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United States appeals court revives part of Wikipedia lawsuit against NSA

24 May 2017

Rejecting the lower court's ruling that the suit's claims were "speculative", the appeals panel said it would allow to go forward Wikimedia's challenge based on violations of the First (free speech) and Fourth (protection against unreasonable searches and seizures) Amendments of the US Constitution.

NSA's Upstream, whose existence was made public following leaks by whistleblower Edward Snowden in 2013, is a United States global spy program that accesses the cables, switches and routers comprising the principal data routes of the internet to conduct universal worldwide communications surveillance.

The other plaintiffs are The Nation magazine, Amnesty International USA, PEN America, Human Rights Watch (HRW), the Rutherford Institute, the National Association of Criminal Defense Lawyers, Global Fund for Women, and the Washington Office on Latin America (WOLA).

We joined eight co-plaintiffs in filing this lawsuit in March 2015, to challenge government mass surveillance and stand up for the privacy and free expression rights of Wikimedia users.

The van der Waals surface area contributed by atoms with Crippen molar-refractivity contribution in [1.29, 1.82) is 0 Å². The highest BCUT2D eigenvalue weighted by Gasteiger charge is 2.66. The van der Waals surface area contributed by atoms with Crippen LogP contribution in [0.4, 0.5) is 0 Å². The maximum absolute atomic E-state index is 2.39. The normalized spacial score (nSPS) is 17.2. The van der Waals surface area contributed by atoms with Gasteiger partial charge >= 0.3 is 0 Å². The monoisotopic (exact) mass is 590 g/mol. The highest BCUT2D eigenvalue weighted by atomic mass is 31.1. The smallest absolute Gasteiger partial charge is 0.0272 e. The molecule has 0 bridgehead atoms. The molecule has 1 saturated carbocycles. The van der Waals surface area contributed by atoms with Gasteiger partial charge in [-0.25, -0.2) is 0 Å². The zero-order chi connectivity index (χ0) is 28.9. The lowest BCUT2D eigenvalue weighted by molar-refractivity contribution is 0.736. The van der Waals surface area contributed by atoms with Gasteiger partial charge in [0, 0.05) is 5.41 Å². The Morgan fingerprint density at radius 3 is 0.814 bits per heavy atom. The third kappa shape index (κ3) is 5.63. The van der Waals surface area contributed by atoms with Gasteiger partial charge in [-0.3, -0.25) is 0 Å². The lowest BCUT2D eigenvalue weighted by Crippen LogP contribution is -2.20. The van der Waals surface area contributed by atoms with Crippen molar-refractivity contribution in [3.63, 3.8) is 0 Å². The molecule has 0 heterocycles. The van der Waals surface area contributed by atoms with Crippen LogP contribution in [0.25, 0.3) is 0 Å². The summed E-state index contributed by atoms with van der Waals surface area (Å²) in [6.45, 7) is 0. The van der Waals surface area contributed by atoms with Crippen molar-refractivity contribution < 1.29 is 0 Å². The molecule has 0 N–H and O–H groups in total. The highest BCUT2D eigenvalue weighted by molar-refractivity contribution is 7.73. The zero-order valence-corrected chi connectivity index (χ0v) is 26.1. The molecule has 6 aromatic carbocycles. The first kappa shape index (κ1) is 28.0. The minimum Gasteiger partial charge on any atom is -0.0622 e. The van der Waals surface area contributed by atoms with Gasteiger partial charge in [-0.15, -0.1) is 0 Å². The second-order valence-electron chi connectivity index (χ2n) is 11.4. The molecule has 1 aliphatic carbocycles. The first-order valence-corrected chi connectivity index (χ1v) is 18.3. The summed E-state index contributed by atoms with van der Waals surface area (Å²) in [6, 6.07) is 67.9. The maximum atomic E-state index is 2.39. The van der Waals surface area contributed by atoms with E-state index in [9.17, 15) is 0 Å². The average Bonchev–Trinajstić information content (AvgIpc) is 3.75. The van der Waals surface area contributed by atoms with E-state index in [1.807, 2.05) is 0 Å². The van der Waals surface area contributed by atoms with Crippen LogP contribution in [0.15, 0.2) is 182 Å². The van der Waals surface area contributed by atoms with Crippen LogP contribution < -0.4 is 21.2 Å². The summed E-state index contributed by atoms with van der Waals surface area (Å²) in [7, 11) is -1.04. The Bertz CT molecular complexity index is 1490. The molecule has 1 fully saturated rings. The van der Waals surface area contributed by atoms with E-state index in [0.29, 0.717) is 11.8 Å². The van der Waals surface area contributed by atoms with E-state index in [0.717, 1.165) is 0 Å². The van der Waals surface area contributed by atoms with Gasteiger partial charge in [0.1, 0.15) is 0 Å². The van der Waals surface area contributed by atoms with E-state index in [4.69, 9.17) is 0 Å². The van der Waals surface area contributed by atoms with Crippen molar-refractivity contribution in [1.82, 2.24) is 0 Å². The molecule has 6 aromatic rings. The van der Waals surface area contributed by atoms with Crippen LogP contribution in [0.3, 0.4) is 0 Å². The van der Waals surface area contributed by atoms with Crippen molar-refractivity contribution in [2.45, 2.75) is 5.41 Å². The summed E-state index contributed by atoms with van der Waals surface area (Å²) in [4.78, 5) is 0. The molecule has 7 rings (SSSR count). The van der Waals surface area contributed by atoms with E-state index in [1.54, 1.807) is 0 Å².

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In October 2015, U.S. District Judge T.S. Ellis III in Baltimore dismissed the lawsuit, finding a lack of evidence that the NSA, headquartered in Maryland, was conducting surveillance "at full throttle".

In a turn of events, judges on the three-judge panel of the Fourth Circuit Appeals Court disagreed and found that Wikimedia (albeit not other plaintiffs) has a strong basis to proceed with the lawsuit.

"This is an important victory for the rule of law", he said in a statement cited by Reuters. The appeals court reversed a lower-court ruling dismissing Wikimedia's case.

Circuit Judge Andre Davis dissented from that part of the decision, saying he would have found the other plaintiffs had standing. "We look forward to arguing this case on the merits", said Patrick Toomey, an attorney for the American Civil Liberties Union (ACLU), which is representing the plaintiffs.

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The government claims that Upstream surveillance is authorized by Section 702 of the Foreign Intelligence Surveillance Act.

The ACLU says that despite the change, upstream surveillance continues and the NSA hasn't said it can't revert to the prior practice in the future.

While the agency has for years rebuffed congressional requests for an estimate of the number of Americans incidentally surveilled via upstream surveillance, some estimate it could account for millions to tens of millions of warrantless interceptions.

Privacy advocates including the ACLU celebrated the move, but noted it isn't permanent, and that Congress should address upstream surveillance via legislation before renewing the FISA Amendments Act when it expires in December. The ACLU argued that because Wikimedia's internet footprint (including its site Wikipedia) was so large, tapping into even one backbone network would have nearly certainly captured information from its sites, violating the foundation's First and Fourth Amendment rights.

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United States appeals court revives part of Wikipedia lawsuit against NSA